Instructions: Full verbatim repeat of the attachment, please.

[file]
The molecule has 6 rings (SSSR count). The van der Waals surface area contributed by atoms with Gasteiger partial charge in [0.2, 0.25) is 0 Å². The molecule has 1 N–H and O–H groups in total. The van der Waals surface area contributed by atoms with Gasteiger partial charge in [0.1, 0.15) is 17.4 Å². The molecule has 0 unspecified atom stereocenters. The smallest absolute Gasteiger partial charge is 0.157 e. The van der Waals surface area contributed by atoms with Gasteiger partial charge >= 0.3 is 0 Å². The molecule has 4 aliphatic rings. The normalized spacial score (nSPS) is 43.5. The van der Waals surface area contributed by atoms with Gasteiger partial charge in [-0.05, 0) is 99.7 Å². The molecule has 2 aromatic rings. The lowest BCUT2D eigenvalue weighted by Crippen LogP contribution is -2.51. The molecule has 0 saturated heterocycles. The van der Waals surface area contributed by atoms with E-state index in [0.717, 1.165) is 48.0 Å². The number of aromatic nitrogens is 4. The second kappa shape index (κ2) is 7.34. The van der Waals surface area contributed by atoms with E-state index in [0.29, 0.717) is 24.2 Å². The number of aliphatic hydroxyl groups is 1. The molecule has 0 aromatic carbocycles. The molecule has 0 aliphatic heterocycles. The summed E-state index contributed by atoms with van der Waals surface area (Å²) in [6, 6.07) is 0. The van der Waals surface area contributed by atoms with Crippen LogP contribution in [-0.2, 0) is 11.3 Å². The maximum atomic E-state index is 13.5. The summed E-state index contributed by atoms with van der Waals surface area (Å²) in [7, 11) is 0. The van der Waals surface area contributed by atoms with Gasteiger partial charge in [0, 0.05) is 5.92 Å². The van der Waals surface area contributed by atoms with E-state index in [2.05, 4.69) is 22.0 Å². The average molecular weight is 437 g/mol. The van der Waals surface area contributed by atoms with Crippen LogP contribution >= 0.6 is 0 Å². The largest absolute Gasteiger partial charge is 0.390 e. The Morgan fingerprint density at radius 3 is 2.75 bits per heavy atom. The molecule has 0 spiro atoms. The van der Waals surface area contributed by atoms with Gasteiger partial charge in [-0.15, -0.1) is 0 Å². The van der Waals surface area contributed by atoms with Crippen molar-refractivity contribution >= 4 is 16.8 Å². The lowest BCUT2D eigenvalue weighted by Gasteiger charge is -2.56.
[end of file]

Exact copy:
The molecule has 6 rings (SSSR count). The van der Waals surface area contributed by atoms with Gasteiger partial charge in [0.2, 0.25) is 0 Å². The molecule has 1 N–H and O–H groups in total. The van der Waals surface area contributed by atoms with Gasteiger partial charge in [0.1, 0.15) is 17.4 Å². The molecule has 0 unspecified atom stereocenters. The smallest absolute Gasteiger partial charge is 0.157 e. The van der Waals surface area contributed by atoms with Gasteiger partial charge >= 0.3 is 0 Å². The molecule has 4 aliphatic rings. The normalized spacial score (nSPS) is 43.5. The van der Waals surface area contributed by atoms with Gasteiger partial charge in [-0.05, 0) is 99.7 Å². The molecule has 2 aromatic rings. The lowest BCUT2D eigenvalue weighted by Crippen LogP contribution is -2.51. The molecule has 0 saturated heterocycles. The van der Waals surface area contributed by atoms with E-state index in [0.717, 1.165) is 48.0 Å². The number of aromatic nitrogens is 4. The second kappa shape index (κ2) is 7.34. The van der Waals surface area contributed by atoms with E-state index in [0.29, 0.717) is 24.2 Å². The number of aliphatic hydroxyl groups is 1. The molecule has 0 aromatic carbocycles. The molecule has 0 aliphatic heterocycles. The summed E-state index contributed by atoms with van der Waals surface area (Å²) in [6, 6.07) is 0. The van der Waals surface area contributed by atoms with Crippen LogP contribution in [-0.2, 0) is 11.3 Å². The maximum atomic E-state index is 13.5. The summed E-state index contributed by atoms with van der Waals surface area (Å²) in [7, 11) is 0. The van der Waals surface area contributed by atoms with Gasteiger partial charge in [0, 0.05) is 5.92 Å². The van der Waals surface area contributed by atoms with E-state index in [2.05, 4.69) is 22.0 Å². The average molecular weight is 437 g/mol. The van der Waals surface area contributed by atoms with Crippen LogP contribution >= 0.6 is 0 Å². The largest absolute Gasteiger partial charge is 0.390 e. The Morgan fingerprint density at radius 3 is 2.75 bits per heavy atom. The molecule has 0 spiro atoms. The van der Waals surface area contributed by atoms with Gasteiger partial charge in [-0.15, -0.1) is 0 Å². The van der Waals surface area contributed by atoms with Crippen molar-refractivity contribution >= 4 is 16.8 Å². The lowest BCUT2D eigenvalue weighted by Gasteiger charge is -2.56.